Thursday, February 14, 2013
What is the real reason for Bishop Robert McManus' decision to rescind Mr. Robert Spencer's invitation to speak?
In a statement which was published in The Catholic Free Press this week, Bishop Robert McManus explained his decision to rescind the invitation to Mr. Robert Spencer to speak at the Diocese of Worcester's Catholic Men's Conference which is to be held next month.
Bishop McManus writes, "In light of my recent decision to rescind the invitation to Mr. Robert Spencer to speak at the Catholic Men's Conference next month on the topic of Islam in its relation to Christianity, I should like to reflect briefly on the conciliar document entitled, The Dogmatic Constitution on the Church (Lumen Gentium), specifically on paragraph 16 of Chapter 2 which speaks about the special relationship that Christianity has to Islam. The paragraph states, "But the plan of salvation also includes those who acknowledge the Creator. In the first place among these are the Muslims who, professing to hold the faith of Abraham, along with us adore the one and merciful God, who on the last day will judge mankind."
As a result of such a theologically salient statement, the Catholic Church has engaged herself in inter-religious dialogue with Muslims. This dialogue has produced a harvest of mutual respect, understanding and cooperation throughout the world and here in the Commonwealth of Massachusetts. My decision to ask Mr. Spencer not to speak at the Men's Conference resulted from a concern voiced by members of the Islamic community in Massachusetts, a concern I came to share. That concern was that Mr. Spencer's talk about extreme, militant Islamists and the atrocities that they have perpetrated globally might undercut the positive achievements that we Catholics have attained in our inner-religious dialogue with devout Muslims and possibly generate suspicion and even fear of people who practice piously the religion of Islam...I based my decision solely on the concern that Mr. Spencer's talk would impact negatively on the Church's increasingly constructive dialogue with Muslims." (Bishop shares concerns about conference speaker, Catholic Free Press, February 8, 2013 edition).
At first, Bishop McManus cites a document of the Second Vatican Council - Lumen Gentium - to make it appear as if there is a theological basis for rescinding Mr. Spencer's invitation to speak at the Catholic Men's Conference. Then he later acknowledges that his decision was really entirely subjective, admitting that his decision was based "solely" on his concern that Mr. Spencer's talk would have negative consequences with regard to Catholic-Muslim inter-religious dialogue.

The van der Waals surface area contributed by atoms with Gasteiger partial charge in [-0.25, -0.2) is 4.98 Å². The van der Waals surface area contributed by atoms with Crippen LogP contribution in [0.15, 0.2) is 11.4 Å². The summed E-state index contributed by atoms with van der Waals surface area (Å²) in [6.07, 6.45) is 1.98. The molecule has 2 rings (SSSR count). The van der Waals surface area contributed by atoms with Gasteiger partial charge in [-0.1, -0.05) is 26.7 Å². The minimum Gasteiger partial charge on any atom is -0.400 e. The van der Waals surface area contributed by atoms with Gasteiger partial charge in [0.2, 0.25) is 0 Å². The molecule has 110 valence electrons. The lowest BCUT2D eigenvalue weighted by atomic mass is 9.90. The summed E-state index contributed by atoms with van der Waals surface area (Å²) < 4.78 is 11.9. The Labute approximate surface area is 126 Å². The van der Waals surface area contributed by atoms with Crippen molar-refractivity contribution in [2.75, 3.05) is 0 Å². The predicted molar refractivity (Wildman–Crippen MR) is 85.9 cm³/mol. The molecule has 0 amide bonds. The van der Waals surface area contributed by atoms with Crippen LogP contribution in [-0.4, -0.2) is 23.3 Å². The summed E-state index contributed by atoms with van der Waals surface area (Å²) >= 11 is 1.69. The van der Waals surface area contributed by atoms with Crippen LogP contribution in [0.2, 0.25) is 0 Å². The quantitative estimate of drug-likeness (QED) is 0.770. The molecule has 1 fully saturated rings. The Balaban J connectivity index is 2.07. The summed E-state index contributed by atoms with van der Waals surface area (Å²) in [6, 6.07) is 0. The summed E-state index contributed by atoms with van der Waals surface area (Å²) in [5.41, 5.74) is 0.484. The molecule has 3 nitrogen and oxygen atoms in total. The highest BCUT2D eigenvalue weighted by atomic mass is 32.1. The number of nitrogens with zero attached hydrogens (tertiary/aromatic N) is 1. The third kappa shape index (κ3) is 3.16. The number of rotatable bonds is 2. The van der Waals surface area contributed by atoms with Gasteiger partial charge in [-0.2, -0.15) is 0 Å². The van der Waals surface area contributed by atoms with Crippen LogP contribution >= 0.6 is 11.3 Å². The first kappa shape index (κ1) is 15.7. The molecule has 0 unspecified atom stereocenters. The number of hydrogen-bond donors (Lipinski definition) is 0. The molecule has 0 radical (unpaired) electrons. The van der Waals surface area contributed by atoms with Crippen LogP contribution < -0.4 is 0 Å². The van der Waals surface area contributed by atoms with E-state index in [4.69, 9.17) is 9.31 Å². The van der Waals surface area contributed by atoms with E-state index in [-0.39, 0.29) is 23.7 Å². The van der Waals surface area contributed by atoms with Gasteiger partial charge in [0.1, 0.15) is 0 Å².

While it's certainly true that Vatican II insists, "The Church regards with esteem also the Moslems" and that Christians and Moslems should "forget the past and..work sincerely for mutual understanding.." (Nostra Aetate, No. 3), dialogue, if it is to be authentic, always means taking the other seriously and approaching him with reverence and love. And this can only be accomplished by communicating with the other in truth.
In his book entitled Truth and Tolerance: Christian Belief and World Religions, Pope Benedict XVI makes a few observations which Bishop McManus would apparently find problematic. The Holy Father writes, "To what extent the new surge forward of the Islamic world is fuelled by truly religious forces is..open to question. In many places, as we can see, there is the danger of a pathological development of the autonomy of feeling.." (p. 104).
Which is why Mr. Spencer's talk would have been most beneficial.
On page 204 of the same book, Pope Benedict XVI writes, "...even with Islam, with all the greatness it represents, is always in danger of losing balance, letting violence have a place and letting religion slide away into mere outward observance and ritualism."
Wasn't this to be the point of Mr. Spencer's talk? Would Bishop McManus accuse the Holy Father of undercutting the positive achievements which Catholics have attained with regard to inter-religious dialogue with Moslems? Why is it acceptable for Pope Benedict XVI to speak of the danger of Islam "letting violence have a place" but unacceptable for Mr. Spencer to talk about "extreme, militant Islamists and the atrocities that they have perpetrated globally"?
Bishop McManus insists that Mr. Spencer's presentation would not be "suitable" for the Men's Conference because its focus 'would be on the danger of militant Islamist jihad." But jihad is not just an aspect of "militant Islam." Jihad is the duty to engage in holy war against unbelievers or enemies of Islam if called upon to do so. It is one of the basic tenets and requirements of Muslim faith. Which is why Pope Benedict XVI has warned that Islam "is always in danger of losing balance" and succumbing to violence.
There are forces in this country and around the world which want to combine Christianity and Islam into a global religion which would be called "Chrislam." Still others seek to blend many different religions into a syncretistic one-world religion with truth being sacrificed in the name of a false irenicism.
Those who have the courage to warn others about the dangers inherent within Islam can expect to be ostracized and increasingly relegated to the margins of society.
For more on "Chrislam" go here.